Development of the U.S. Meat Industry
Elizabeth Boyle, Ph.D.
and Rodolfo Estrada
Department of Animal Sciences and Industry
Kansas State University
The U.S. meat industry began during colonial times. Initially, colonists depended on wild animals for their meat supply. As the supply of domestic livestock increased, colonists became involved in trading meat with the West Indies in exchange for molasses. Meat was salted, smoked and packed into wooden barrels or boxes for storage and shipping. Hence, the term "meat packing." According to historical records, William Pynchon of Springfield, Massachusetts became the first American devoted to the 'packing' business. In 1655 he started by driving cattle to Boston, and was packing large numbers of hogs by 1662. The first retail meat shops were operated by colonial butchers. Having learned their trade in Europe, local butchers supplied meat to others in the community beyond their own immediate family.
With the advent of the Industrial Revolution, eastern cities grew and the demand for meat increased. To serve this market, large cattle ranches were established west of the Mississippi river. Between 1865 and 1875, railroads expanded into the Mississippi and Ohio Valley regions. Range cattle were driven on hoof over cattle trails from production areas in the west to railheads. One of the best known trails was the Chisholm Trail which led from Texas to Abilene, Kansas. Railroad cattle cars were then used to transport livestock to large eastern packing houses. Cincinnati, Buffalo, Milwaukee and Chicago became centers of the packing industry.
Meat packing was a seasonal industry, operating primarily during the cooler months. The beginning of the chilled meat trade coincided with the end of the Civil War. In 1875, G.H. Hammond designed the first practical refrigerated rail car for use in transporting fresh meat. Under the leadership of Gustavus F. Swift, founder of Swift and Company, and Philip D. Armour, who established the Armour firm, refrigeration revolutionized the meat industry. Chicago, located in the center of the cornbelt, dominated the meat industry by the late 1800s. By the early 1950s, however, the Chicago meat industry reached its peak. Many plants which had been built in the 1890s or earlier had become obsolete. With the development of the interstate highway system, refrigerated truck transport and cropland irrigation, the packing industry no longer had to be concentrated in the cornbelt. When new plants were constructed to replace obsolete ones, they were placed close to areas of livestock production. It became more economical to ship meat and dressed carcasses than live animals.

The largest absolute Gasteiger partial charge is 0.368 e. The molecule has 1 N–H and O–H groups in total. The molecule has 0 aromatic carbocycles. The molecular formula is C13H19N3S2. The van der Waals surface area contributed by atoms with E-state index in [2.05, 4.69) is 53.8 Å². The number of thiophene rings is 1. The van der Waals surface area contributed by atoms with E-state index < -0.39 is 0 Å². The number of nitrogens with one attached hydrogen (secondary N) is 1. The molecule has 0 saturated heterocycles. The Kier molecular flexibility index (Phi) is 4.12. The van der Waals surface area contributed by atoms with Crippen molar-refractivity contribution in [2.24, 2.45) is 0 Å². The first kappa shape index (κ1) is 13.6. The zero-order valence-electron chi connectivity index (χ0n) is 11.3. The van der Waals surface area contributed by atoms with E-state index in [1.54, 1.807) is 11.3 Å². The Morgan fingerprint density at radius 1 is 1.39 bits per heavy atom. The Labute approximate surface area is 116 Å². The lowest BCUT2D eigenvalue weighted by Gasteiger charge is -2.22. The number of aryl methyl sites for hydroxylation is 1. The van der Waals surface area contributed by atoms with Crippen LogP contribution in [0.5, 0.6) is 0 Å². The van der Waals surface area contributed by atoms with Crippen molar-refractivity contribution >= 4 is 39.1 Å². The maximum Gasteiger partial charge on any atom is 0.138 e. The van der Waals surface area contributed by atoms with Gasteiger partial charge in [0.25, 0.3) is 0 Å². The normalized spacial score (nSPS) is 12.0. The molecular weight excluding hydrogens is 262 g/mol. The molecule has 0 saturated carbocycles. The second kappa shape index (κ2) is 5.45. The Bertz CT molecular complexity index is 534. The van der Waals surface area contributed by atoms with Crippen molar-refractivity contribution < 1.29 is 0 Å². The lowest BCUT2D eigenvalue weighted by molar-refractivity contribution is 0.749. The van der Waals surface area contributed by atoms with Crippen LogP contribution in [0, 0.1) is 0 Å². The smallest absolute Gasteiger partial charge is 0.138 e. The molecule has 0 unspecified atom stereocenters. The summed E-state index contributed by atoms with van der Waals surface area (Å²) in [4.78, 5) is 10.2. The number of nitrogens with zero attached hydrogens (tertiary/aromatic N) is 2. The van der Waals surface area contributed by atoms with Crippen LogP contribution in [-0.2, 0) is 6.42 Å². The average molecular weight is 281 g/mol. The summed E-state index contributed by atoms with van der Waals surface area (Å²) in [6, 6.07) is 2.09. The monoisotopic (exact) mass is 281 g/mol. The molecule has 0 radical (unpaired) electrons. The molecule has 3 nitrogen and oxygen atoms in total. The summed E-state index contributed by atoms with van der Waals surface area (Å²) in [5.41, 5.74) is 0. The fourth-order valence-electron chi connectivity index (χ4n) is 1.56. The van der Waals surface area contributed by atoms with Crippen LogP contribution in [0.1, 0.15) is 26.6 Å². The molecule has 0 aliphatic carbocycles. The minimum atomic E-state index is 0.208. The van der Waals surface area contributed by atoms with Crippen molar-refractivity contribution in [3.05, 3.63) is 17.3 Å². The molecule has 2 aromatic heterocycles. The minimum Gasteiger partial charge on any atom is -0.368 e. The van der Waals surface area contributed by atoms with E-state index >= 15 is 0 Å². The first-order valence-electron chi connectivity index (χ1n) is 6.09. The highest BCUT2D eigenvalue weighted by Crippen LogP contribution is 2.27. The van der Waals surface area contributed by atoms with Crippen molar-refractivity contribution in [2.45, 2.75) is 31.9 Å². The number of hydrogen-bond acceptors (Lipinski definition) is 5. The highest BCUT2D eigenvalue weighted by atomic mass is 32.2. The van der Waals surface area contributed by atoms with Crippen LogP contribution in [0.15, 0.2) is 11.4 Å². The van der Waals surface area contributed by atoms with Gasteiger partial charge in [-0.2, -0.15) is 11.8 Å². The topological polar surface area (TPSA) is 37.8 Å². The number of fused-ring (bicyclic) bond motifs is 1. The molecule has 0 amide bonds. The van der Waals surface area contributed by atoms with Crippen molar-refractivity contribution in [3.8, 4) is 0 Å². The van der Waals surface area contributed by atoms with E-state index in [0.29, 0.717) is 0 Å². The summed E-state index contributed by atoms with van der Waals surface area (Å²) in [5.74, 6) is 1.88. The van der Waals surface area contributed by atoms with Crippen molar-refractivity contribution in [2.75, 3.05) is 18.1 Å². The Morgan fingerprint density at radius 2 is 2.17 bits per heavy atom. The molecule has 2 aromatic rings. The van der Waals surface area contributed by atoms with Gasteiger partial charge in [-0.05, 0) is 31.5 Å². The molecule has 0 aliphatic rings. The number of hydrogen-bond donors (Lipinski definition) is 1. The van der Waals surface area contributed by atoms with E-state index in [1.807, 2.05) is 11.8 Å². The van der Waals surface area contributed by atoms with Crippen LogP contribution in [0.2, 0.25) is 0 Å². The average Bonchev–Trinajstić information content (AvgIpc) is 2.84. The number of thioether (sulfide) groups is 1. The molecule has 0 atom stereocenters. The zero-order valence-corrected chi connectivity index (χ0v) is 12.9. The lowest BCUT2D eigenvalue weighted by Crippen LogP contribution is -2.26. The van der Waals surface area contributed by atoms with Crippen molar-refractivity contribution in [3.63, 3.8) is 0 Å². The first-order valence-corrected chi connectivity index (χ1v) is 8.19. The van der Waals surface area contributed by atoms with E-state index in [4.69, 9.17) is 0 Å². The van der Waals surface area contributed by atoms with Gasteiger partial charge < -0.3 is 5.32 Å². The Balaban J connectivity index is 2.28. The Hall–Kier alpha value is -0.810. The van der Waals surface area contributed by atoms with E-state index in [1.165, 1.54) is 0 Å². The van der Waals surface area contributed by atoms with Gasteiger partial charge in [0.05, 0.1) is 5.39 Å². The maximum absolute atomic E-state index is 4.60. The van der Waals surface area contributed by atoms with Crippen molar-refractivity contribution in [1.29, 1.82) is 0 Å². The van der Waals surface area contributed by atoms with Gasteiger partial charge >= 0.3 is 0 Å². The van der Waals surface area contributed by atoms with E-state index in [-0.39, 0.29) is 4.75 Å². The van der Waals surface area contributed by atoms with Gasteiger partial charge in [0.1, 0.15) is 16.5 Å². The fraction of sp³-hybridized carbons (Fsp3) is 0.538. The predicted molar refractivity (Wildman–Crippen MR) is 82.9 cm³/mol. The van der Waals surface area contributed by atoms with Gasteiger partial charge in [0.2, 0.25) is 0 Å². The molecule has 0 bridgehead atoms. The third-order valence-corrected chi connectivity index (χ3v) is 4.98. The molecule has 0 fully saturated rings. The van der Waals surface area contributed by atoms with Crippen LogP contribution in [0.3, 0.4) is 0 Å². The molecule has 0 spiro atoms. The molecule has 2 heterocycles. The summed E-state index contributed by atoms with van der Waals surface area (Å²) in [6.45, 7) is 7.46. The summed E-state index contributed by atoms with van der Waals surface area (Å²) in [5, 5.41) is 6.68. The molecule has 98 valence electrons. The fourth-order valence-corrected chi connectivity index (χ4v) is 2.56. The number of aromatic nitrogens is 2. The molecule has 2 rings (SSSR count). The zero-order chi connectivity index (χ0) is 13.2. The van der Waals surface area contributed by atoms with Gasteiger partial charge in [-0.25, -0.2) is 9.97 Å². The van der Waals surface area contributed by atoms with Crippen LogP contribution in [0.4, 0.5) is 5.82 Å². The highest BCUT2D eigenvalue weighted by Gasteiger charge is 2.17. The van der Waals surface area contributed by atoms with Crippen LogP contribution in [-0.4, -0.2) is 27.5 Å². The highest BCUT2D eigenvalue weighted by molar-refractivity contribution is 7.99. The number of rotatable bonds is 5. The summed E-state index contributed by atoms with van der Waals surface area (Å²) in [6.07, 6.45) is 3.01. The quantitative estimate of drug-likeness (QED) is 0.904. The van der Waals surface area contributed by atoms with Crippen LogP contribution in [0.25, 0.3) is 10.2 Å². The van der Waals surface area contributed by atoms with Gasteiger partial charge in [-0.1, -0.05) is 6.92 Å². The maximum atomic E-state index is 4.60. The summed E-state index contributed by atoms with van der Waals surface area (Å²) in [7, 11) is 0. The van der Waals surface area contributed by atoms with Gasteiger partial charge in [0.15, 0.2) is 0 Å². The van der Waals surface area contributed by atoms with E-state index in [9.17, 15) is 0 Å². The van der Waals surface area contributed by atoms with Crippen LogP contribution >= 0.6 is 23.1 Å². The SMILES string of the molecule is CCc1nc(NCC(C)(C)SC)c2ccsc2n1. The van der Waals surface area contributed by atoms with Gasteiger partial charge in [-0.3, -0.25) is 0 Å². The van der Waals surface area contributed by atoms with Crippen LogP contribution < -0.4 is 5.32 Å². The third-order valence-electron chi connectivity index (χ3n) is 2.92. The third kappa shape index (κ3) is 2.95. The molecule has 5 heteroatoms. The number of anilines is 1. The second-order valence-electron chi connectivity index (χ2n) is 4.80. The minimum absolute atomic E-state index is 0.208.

As we approach the year 2000, meat processing has become a highly sophisticated industry. By using modern computer-age business practices and applying scientific knowledge to meat manufacturing, the meat industry provides this country with the safest, highest quality meat products in the world.
This article was written with the assistance of Rodolfo Estrada, former Graduate Research Assistant in Meat Science, at KSU.